Electronic – replace all electrolytic capacitors with ceramic

capacitordecoupling-capacitorpowerpower supply

I am designing the power supply circuit for a system that needs several supplies, my questions are:

  • Is it possible to replace all electrolytic caps (Mostly 100uF) by ceramic ones? What are the limitations of ceramic?

  • Should I use a 2x voltage rating for ceramics as it's done for electrolytic?

  • What about ripple current rating? Is it an important factor when choosing ceramics as in electrolytic?

Added 1/9/2014: More about ceramic limitations

I found this excellent video submitted by Dave at EEVBlog showing the limitations of different types of ceramic caps and how they are affected by the applied voltage and the bias voltage too. Worth watching!

Best Answer

100 µF is really pushing the limit for ceramic caps. If your voltages are low, as a few volts to 10 or maybe 20 volts, then paralleling multiple ceramics may be reasonable.

High capacitance ceramic caps have their own set of advantages and disadvantages. The advantages are much lower equivalent series resistance and therefore much higher ripple current capability, usefulness to higher frequencies, less heat sensitivity, much better lifetime, and in most cases better mechanical ruggedness. They have their own problems too. The capacitance can degrade significantly with voltage, and the denser (more energy storage per volume) ceramics exhibit piezo effects often called "microphonics". In just the wrong circumstance, this can lead to oscillation, but that is rare.

For switching power supply applications, ceramics are usually a better tradeoff than electrolytes unless you need too much capacitance. This is because they can take much more ripple current and heat better. The lifetime of electrolytes is severely degraded by heat, which is often a problem with power supplies.

You don't need to derate ceramics as much as electrolytes because the lifetime of ceramics is much larger, to begin with, and is much less a function of the applied voltage. The thing to watch out for with ceramics is that the dense ones are made from a material that is non-linear, which shows up as a reduced capacitance at the higher ends of the voltage range.

Added about microphonics:

Some dielectrics physically change size as a function of the applied electrical field. For many, the effect is so small that you don't notice and it can be ignored. However, some ceramics exhibit a strong enough effect that you can eventually hear the resulting vibrations. Usually, you can't hear a capacitor by itself, but since these are soldered fairly rigidly to a board, the small vibrations of the capacitor can cause the much larger board to also vibrate, especially at a resonant frequency of the board. The result can be quite audible.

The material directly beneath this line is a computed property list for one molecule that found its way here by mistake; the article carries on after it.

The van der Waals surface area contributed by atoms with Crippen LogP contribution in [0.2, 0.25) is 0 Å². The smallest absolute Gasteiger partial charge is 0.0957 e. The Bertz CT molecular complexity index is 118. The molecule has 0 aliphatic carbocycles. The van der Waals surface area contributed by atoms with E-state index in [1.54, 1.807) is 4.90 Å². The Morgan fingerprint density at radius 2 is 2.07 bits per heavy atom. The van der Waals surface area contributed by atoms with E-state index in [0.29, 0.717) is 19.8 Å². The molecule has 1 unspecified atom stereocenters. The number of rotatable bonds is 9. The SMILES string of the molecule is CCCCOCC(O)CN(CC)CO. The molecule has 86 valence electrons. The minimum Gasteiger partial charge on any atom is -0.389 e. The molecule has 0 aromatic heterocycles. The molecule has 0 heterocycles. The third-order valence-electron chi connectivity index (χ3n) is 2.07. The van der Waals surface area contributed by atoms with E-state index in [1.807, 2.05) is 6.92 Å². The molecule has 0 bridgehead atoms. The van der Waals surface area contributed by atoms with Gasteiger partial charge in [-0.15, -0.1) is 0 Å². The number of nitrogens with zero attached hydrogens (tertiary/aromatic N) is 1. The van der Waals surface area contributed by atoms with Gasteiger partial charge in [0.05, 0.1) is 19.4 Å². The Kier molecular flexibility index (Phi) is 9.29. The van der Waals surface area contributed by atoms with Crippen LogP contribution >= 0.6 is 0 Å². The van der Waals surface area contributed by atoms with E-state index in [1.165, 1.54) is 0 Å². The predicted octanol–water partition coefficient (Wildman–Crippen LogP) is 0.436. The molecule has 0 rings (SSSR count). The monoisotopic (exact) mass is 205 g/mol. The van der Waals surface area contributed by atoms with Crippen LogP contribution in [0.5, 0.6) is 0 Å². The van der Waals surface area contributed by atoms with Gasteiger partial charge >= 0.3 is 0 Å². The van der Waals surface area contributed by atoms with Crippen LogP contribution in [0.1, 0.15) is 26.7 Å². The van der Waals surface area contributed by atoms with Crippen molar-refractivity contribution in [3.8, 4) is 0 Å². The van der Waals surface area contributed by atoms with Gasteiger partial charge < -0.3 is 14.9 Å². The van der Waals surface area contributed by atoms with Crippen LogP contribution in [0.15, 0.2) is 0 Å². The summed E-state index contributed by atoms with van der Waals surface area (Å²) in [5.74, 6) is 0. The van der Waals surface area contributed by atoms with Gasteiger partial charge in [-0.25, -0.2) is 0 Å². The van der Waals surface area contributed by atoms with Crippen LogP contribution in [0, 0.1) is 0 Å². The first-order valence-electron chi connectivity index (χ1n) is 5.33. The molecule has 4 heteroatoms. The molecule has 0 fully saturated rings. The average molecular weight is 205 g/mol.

Of course, the reverse works too since physical properties generally work both ways, and this one is no exception. Since applied voltage can change the dimensions of the capacitor, changing its dimensions by applying stress can change its open-circuit voltage. In effect, the capacitor acts as a microphone. It can pick up the mechanical vibrations the board is subjected to, and those can make their way into the electrical signals on the board. These types of capacitors are avoided in high sensitivity audio circuits for this reason.

For more information on the physics behind this, look up properties of barium titanate as an example. This is a common dielectric for some ceramic caps because it has desirable electrical properties, particularly fairly good energy density compared to the range of ceramics. It achieves this by the titanium atom switching between two energy state. However, the effective size of the atom differs between the two energy states, hence the size of the lattice changes, and we get physical deformation as a function of applied voltage.

Anecdote: I recently ran into this issue head-on. I designed a gizmo that connects to the DCC (Digital Command and Control) power used by model trains. DCC is a way to transmit power but also information to specific "rolling stock" on the tracks. It is a differential power signal of up to 22 V. Information is carried by flipping the polarity with specific timing. The flipping rate is roughly 5-10 kHz. To get power, devices full wave rectify this. My device wasn't trying to decode the DCC information, just get a little bit of power. I used a single diode to half wave rectify the DCC onto a 10 µF ceramic cap. The droop on this cap during the off half-cycle was only about 3 V, but that 3 Vpp was enough to make it sing. The circuit worked perfectly, but the whole board emitted a quite annoying whine. That was unacceptable in a product, so for the production version, this was changed to a 20 µF electrolytic cap. I originally went with ceramic because it was cheaper, smaller, and should have a longer life. Fortunately, this device is unlikely to be used at high temperatures, so the lifetime of the electrolytic cap should be a lot better than its worst case rating.

I see from the comments there is some discussion about why switching power supplies sometimes whine. Some of that could be due to the ceramic caps, but magnetic components like inductors can also vibrate for two reasons. First, there is force on each bit of wire in the inductor proportional to the square of the current thru it. This force is sideways to the wire, making the coil vibrate if not held in place well. Second, there is a magnetic property similar to the electrostatic piezo effect, called magnetostriction. The inductor core material can change size slightly as a function of applied magnetic field. Ferrites don't exhibit this effect very strongly, but there is always a little bit, and there can be other material in the magnetic field. I once worked on a product that used the magnetostrictive effect as a magnetic pickup. And yes, it worked very well.